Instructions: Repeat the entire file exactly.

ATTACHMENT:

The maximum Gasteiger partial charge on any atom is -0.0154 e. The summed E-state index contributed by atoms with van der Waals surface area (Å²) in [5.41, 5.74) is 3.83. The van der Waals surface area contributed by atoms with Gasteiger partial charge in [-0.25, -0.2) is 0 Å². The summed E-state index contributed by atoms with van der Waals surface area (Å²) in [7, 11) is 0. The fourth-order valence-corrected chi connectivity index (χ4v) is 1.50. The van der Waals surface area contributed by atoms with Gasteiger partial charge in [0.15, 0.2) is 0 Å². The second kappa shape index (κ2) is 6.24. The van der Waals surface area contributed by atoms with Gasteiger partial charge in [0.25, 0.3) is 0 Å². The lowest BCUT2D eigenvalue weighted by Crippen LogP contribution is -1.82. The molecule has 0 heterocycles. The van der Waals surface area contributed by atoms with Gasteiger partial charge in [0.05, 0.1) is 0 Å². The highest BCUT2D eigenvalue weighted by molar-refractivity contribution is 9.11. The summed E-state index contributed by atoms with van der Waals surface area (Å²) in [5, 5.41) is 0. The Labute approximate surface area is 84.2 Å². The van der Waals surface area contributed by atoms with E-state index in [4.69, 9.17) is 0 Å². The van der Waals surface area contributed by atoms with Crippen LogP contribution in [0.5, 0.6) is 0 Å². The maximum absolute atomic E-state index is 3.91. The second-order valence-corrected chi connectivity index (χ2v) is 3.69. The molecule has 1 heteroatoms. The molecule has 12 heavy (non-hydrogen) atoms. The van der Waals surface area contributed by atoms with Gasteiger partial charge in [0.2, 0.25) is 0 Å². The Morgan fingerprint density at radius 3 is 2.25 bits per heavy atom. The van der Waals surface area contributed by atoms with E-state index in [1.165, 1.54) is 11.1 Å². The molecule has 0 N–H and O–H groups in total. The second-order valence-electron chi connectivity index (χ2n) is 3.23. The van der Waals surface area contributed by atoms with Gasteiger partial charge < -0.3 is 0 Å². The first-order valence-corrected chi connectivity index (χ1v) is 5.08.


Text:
The maximum Gasteiger partial charge on any atom is -0.0154 e. The summed E-state index contributed by atoms with van der Waals surface area (Å²) in [5.41, 5.74) is 3.83. The van der Waals surface area contributed by atoms with Gasteiger partial charge in [-0.25, -0.2) is 0 Å². The summed E-state index contributed by atoms with van der Waals surface area (Å²) in [7, 11) is 0. The fourth-order valence-corrected chi connectivity index (χ4v) is 1.50. The van der Waals surface area contributed by atoms with Gasteiger partial charge in [0.15, 0.2) is 0 Å². The second kappa shape index (κ2) is 6.24. The van der Waals surface area contributed by atoms with Gasteiger partial charge in [0.25, 0.3) is 0 Å². The lowest BCUT2D eigenvalue weighted by Crippen LogP contribution is -1.82. The molecule has 0 heterocycles. The van der Waals surface area contributed by atoms with Gasteiger partial charge in [0.05, 0.1) is 0 Å². The highest BCUT2D eigenvalue weighted by molar-refractivity contribution is 9.11. The summed E-state index contributed by atoms with van der Waals surface area (Å²) in [5, 5.41) is 0. The Labute approximate surface area is 84.2 Å². The van der Waals surface area contributed by atoms with E-state index in [4.69, 9.17) is 0 Å². The van der Waals surface area contributed by atoms with Crippen LogP contribution in [0.5, 0.6) is 0 Å². The maximum absolute atomic E-state index is 3.91. The second-order valence-corrected chi connectivity index (χ2v) is 3.69. The molecule has 1 heteroatoms. The molecule has 12 heavy (non-hydrogen) atoms. The van der Waals surface area contributed by atoms with Gasteiger partial charge in [0.2, 0.25) is 0 Å². The Morgan fingerprint density at radius 3 is 2.25 bits per heavy atom. The van der Waals surface area contributed by atoms with E-state index in [1.165, 1.54) is 11.1 Å². The molecule has 0 N–H and O–H groups in total. The second-order valence-electron chi connectivity index (χ2n) is 3.23. The van der Waals surface area contributed by atoms with Gasteiger partial charge < -0.3 is 0 Å². The first-order valence-corrected chi connectivity index (χ1v) is 5.08.